As noted above, there is also the ability to add to your points/benefits through the other companies involved with the petrol firms. For instance, BP’s partners in the Nectar scheme are Sainsburys, Debenhams and Barclaycard and whilst these outlets obviously don’t offer the same potential for rewards as the petrol stations do, there are possibilities that shouldn‘t be ignored. For instance, many surgeries require to provide food and drink for important practice meetings so if it’s possible, and convenient, why not use Sainsbury’s - and pay by Barclaycard - and make sure the points continue to get racked up. And don’t worry, you’re unlikely to bump into Jamie Oliver!
Making the most of hotel visits
Of course travelling often results in overnight stays for managers and representatives and most hotel groups also operate ‘reward’ schemes. An example of this is the ‘Priority Club’ scheme operated by the Six Continents Hotel group which includes in its portfolio hotels such as Holiday Inn, Inter Continental and Crown Plaza. Membership offers several benefits including single rates for double occupancy, extended check out times and points accrued can be used for free night stays, airline miles, select wines and even Hot air balloon trips.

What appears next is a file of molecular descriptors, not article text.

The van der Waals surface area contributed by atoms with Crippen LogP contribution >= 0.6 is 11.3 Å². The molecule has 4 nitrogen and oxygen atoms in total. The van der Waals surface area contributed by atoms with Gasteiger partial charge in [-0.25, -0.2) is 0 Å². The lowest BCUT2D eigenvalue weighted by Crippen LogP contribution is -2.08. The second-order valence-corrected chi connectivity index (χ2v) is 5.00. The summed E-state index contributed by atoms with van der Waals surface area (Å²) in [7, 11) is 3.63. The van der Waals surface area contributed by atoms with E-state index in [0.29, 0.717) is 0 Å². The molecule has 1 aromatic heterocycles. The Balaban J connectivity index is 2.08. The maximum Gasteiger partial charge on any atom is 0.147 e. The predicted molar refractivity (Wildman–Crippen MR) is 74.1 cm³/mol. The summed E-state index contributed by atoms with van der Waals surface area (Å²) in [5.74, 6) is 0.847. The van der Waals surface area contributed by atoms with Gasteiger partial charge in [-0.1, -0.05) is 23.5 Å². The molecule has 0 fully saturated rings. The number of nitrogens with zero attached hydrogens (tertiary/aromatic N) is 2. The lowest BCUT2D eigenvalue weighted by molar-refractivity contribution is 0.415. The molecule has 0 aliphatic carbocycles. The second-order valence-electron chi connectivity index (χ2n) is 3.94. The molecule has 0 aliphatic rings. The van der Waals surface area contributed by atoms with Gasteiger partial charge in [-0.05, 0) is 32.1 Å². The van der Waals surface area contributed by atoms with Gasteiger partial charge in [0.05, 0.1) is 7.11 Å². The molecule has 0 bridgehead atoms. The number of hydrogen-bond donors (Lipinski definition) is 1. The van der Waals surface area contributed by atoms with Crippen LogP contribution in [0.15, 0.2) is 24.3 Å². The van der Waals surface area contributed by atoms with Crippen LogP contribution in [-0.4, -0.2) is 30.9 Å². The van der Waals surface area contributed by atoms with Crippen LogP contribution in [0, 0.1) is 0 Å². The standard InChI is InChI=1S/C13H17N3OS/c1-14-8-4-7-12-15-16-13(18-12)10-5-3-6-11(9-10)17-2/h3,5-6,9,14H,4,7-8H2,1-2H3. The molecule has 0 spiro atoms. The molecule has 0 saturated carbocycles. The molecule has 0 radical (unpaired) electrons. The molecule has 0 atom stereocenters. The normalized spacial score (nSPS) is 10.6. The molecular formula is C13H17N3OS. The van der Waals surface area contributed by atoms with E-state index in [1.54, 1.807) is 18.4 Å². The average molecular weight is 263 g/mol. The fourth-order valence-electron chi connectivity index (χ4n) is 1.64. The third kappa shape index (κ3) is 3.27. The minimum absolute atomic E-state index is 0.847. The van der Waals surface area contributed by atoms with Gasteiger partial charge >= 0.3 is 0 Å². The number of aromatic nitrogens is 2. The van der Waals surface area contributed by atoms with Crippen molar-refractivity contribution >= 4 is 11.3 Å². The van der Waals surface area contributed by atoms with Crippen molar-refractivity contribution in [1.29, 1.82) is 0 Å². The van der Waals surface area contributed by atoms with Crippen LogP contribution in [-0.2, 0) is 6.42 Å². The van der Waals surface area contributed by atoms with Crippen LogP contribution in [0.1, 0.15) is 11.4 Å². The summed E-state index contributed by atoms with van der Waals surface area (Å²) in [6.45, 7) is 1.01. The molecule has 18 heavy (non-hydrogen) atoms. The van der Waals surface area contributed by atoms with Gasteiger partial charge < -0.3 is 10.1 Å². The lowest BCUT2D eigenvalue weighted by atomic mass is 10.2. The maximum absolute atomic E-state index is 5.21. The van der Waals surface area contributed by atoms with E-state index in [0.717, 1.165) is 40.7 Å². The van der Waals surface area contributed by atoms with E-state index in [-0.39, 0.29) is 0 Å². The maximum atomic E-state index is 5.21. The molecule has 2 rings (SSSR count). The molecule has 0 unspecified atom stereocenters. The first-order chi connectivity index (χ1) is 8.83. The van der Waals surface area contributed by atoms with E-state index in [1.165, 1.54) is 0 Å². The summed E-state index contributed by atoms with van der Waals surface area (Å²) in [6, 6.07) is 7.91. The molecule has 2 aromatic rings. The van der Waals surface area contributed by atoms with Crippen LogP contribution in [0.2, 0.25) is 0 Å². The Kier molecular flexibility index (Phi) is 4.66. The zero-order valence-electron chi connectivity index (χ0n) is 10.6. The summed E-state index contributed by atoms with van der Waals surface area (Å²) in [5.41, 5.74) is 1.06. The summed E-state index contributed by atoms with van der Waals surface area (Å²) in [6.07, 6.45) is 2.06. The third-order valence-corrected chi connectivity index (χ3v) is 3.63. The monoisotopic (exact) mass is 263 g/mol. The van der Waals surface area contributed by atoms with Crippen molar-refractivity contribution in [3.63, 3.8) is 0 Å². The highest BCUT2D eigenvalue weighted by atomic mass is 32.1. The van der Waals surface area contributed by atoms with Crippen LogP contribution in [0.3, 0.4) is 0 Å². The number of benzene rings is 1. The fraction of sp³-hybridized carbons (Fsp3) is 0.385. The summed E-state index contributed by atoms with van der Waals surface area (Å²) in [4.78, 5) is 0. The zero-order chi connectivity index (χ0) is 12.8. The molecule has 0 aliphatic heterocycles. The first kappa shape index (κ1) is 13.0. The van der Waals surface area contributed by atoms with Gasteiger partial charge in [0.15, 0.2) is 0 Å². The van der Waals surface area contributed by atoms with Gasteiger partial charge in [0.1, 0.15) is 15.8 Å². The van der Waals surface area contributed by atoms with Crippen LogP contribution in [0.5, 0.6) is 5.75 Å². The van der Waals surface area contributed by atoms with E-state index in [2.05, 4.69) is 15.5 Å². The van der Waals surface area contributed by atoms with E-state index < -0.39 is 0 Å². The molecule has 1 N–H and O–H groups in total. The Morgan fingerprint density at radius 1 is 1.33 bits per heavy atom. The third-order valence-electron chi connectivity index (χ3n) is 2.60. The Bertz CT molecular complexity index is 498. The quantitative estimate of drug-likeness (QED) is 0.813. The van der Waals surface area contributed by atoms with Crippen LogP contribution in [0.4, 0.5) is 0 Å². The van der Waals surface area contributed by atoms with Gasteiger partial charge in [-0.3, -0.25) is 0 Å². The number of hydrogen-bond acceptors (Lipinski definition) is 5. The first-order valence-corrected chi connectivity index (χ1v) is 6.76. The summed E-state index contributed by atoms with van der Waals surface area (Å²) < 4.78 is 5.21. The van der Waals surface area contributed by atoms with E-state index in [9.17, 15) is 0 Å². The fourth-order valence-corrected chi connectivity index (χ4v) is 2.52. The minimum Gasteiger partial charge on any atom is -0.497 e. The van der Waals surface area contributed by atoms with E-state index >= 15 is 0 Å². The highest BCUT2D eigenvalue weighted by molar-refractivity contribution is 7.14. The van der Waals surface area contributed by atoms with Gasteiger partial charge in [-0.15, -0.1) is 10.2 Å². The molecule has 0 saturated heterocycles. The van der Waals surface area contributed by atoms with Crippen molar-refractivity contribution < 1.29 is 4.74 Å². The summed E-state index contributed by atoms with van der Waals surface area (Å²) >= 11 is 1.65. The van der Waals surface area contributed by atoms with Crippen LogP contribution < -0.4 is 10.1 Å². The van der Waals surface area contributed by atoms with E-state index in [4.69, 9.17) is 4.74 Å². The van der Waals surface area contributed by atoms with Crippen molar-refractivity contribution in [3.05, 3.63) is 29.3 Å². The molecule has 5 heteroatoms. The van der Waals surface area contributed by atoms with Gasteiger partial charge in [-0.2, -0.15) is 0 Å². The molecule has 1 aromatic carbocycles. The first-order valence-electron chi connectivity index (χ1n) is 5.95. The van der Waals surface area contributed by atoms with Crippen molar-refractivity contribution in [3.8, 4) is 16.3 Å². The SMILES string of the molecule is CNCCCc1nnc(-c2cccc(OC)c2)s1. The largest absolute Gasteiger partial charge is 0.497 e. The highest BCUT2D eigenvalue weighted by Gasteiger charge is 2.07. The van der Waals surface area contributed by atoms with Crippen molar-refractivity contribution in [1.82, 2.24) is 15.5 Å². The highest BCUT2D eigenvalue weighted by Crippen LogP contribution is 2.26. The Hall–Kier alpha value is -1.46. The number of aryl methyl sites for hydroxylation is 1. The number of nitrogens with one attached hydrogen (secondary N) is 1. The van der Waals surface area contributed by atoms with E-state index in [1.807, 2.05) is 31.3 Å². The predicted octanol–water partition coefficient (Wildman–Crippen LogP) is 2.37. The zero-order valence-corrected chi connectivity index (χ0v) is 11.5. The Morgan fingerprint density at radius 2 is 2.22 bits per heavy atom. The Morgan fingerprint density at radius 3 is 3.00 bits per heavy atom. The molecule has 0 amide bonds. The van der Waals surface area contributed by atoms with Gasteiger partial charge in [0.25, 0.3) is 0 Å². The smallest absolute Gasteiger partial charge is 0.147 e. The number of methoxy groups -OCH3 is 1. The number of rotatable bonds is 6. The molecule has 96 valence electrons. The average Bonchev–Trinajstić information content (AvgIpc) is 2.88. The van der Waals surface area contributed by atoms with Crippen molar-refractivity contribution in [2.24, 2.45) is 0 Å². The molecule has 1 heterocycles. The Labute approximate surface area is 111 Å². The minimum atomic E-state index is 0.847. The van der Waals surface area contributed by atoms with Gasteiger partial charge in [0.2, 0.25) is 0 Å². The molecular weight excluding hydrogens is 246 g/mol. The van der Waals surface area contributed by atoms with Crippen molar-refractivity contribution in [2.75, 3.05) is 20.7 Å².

Again, joining these particular schemes takes only minutes. The next time you’re sitting alone in a hotel dining room guessing which of the middle-aged couples around you are married (the ones sitting in silence reading their menu like it’s a best selling novel) or who are having an affair (the ones holding hands and talking to each other) why don’t you ask for one of the forms and leisurely fill it in. Then return to your fun!
The ability for most managers and representatives to maximise their spending power is probably at its peak in the areas of petrol consumption and hotel visits but there is also a smaller section of the industry, those who regularly travel by plane, who can gain further benefits.